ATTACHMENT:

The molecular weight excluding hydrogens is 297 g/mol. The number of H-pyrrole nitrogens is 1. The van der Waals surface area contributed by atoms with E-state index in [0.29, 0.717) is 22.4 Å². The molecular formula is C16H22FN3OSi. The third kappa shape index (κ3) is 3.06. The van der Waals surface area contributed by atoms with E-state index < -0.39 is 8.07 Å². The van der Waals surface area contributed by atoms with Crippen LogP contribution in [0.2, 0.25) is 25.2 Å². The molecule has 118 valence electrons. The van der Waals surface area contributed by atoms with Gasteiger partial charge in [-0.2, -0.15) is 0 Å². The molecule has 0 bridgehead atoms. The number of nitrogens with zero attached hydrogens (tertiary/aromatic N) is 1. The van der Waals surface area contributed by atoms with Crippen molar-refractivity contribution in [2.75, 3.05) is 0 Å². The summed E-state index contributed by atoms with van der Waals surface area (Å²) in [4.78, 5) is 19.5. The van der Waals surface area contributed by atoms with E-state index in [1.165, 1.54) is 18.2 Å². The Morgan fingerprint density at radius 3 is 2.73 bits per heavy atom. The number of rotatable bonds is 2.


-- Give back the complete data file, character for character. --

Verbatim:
The molecular weight excluding hydrogens is 297 g/mol. The number of H-pyrrole nitrogens is 1. The van der Waals surface area contributed by atoms with E-state index in [0.29, 0.717) is 22.4 Å². The molecular formula is C16H22FN3OSi. The third kappa shape index (κ3) is 3.06. The van der Waals surface area contributed by atoms with E-state index < -0.39 is 8.07 Å². The van der Waals surface area contributed by atoms with Crippen LogP contribution in [0.2, 0.25) is 25.2 Å². The molecule has 118 valence electrons. The van der Waals surface area contributed by atoms with Gasteiger partial charge in [-0.2, -0.15) is 0 Å². The molecule has 0 bridgehead atoms. The number of nitrogens with zero attached hydrogens (tertiary/aromatic N) is 1. The van der Waals surface area contributed by atoms with Crippen molar-refractivity contribution in [2.75, 3.05) is 0 Å². The summed E-state index contributed by atoms with van der Waals surface area (Å²) in [4.78, 5) is 19.5. The van der Waals surface area contributed by atoms with E-state index in [1.165, 1.54) is 18.2 Å². The Morgan fingerprint density at radius 3 is 2.73 bits per heavy atom. The number of rotatable bonds is 2.